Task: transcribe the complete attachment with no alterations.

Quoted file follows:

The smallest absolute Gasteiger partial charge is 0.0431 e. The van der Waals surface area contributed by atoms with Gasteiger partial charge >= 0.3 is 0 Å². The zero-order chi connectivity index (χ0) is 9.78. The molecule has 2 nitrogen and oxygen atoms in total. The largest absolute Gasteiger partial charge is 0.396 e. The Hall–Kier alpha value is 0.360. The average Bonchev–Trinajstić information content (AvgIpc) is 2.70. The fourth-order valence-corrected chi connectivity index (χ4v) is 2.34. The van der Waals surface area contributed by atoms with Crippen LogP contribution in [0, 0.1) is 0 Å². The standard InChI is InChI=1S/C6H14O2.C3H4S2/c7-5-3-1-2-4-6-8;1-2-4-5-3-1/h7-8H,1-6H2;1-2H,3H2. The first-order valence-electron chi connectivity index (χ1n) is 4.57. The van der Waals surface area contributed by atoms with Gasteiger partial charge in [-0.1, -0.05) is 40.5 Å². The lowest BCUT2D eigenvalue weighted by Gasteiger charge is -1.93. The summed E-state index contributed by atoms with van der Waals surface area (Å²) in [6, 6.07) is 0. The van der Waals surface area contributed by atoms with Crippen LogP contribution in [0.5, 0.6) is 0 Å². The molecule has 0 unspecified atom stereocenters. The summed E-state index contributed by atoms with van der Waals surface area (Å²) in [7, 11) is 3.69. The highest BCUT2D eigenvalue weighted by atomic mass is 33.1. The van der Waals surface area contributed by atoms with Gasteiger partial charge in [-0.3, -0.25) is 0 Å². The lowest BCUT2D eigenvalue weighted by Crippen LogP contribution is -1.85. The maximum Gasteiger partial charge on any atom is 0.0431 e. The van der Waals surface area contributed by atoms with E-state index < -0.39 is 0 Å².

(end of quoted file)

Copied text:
The smallest absolute Gasteiger partial charge is 0.0431 e. The van der Waals surface area contributed by atoms with Gasteiger partial charge >= 0.3 is 0 Å². The zero-order chi connectivity index (χ0) is 9.78. The molecule has 2 nitrogen and oxygen atoms in total. The largest absolute Gasteiger partial charge is 0.396 e. The Hall–Kier alpha value is 0.360. The average Bonchev–Trinajstić information content (AvgIpc) is 2.70. The fourth-order valence-corrected chi connectivity index (χ4v) is 2.34. The van der Waals surface area contributed by atoms with Crippen LogP contribution in [0, 0.1) is 0 Å². The standard InChI is InChI=1S/C6H14O2.C3H4S2/c7-5-3-1-2-4-6-8;1-2-4-5-3-1/h7-8H,1-6H2;1-2H,3H2. The first-order valence-electron chi connectivity index (χ1n) is 4.57. The van der Waals surface area contributed by atoms with Gasteiger partial charge in [-0.1, -0.05) is 40.5 Å². The lowest BCUT2D eigenvalue weighted by Gasteiger charge is -1.93. The summed E-state index contributed by atoms with van der Waals surface area (Å²) in [6, 6.07) is 0. The van der Waals surface area contributed by atoms with Crippen LogP contribution in [0.5, 0.6) is 0 Å². The molecule has 0 unspecified atom stereocenters. The summed E-state index contributed by atoms with van der Waals surface area (Å²) in [7, 11) is 3.69. The highest BCUT2D eigenvalue weighted by atomic mass is 33.1. The van der Waals surface area contributed by atoms with Gasteiger partial charge in [-0.3, -0.25) is 0 Å². The lowest BCUT2D eigenvalue weighted by Crippen LogP contribution is -1.85. The maximum Gasteiger partial charge on any atom is 0.0431 e. The van der Waals surface area contributed by atoms with E-state index < -0.39 is 0 Å².